Mom and daughter discover new treehopper species

The bug was found after then 2 year-old Sylvie overwatered the garden!
treehopper Dr. Laura Sullivan-Beckers and her daughter Sylvie are born bug explorers! (Dr. Laura Sullivan-Beckers)

Have you ever done a Take Your Kids To Work Day with your parents? You know, when you go with your mom or dad to work and see what they do all day?

Well, for young Sylvie Sullivan-Beckers, that was kind of everyday one summer with her mom, Laura. Except "work" was their backyard. And her mother's job? Entomologist. (That's a bug biologist!)

And back in 2016, Sylvie did more than just learn about what mommy did as a job. Together, they discovered a brand new bug! A treehopper, now forever known as Hebetica sylviae. How did this happen?

A little trained expertise, a little youthful enthusiam ... and way too much water.

Is this enough?

Dr. Laura Sullivan-Beckers was taking a summer off from her job as a professor at Murray State University in Kentucky to be with her young daughter. This included watering the garden and planting seeds with Sylvie.

But as a bug scientist, Laura's watchful eyes weren't taking a vacation. Good thing, too. After planting some wildflower seeds, she let her daughter water them. Sylvie was only two at the time, and she added, well, a lot of water. So much that the soil became flooded.

And up floated a bunch of bright green bugs.

They're treehoppers!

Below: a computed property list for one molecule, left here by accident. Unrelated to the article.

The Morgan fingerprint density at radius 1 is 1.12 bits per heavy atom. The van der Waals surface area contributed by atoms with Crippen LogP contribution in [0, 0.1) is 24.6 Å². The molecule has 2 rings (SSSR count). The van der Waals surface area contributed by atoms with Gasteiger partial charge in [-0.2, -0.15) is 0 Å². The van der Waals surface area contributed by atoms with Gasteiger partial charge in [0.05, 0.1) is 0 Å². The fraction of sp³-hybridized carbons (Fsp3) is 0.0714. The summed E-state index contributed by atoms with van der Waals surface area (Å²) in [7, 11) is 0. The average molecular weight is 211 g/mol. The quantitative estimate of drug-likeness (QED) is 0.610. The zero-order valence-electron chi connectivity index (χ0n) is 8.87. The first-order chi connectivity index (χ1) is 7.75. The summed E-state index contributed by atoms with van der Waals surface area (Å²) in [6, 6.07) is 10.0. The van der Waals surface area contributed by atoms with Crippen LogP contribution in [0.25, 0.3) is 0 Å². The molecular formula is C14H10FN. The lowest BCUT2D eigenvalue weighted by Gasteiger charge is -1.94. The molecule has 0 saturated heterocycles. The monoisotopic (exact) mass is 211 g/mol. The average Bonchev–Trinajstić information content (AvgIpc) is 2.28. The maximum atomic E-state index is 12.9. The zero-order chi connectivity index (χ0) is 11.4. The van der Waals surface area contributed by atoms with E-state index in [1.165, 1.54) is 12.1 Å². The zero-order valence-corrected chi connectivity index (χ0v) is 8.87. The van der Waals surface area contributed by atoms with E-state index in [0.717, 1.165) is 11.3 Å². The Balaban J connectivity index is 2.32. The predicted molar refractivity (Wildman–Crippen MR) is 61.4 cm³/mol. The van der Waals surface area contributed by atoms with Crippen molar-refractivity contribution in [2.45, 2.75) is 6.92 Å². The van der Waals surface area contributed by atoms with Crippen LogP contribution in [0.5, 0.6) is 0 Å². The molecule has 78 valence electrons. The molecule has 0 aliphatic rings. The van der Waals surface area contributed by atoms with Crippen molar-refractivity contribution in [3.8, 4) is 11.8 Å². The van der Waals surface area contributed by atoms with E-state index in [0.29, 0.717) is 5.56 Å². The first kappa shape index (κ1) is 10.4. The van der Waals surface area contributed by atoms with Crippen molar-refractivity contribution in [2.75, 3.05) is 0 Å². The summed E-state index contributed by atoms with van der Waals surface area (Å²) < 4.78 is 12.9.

Meet Hebetica sylviae, a new species of treehopper. (Murray State University)

Laura noticed that they were treehoppers. She had studied them before. But she didn't recognize this species. So she and Sylvie spent the next two months studying the flower bed — taking samples, photos, and videos, and recording as much data as possible.

In the end, they sent the specimens they collected to the U.S. Department of Agriculture. And after a three year wait, it was confirmed—they had discovered a new treehopper species!

Sylvie's bug

The somewhat sad part of this tale is that the treehoppers they found had been killed and brought underground by wasps. Hey, that's nature!

The wasps were stinging and then burying the treehoppers as food for their larvae. In the video below, you can see a wasp carrying one of the bugs as it gets ready to bury it.

And where exactly do H. sylviae live when they're, well, alive? Sounds like that could be a new summer research project for Sylvie and her mom!

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  1. Well, no, I have never done a “Take Your Kids To Work Day” with my parents, but, yes, it’s interesting to learn something new ❗

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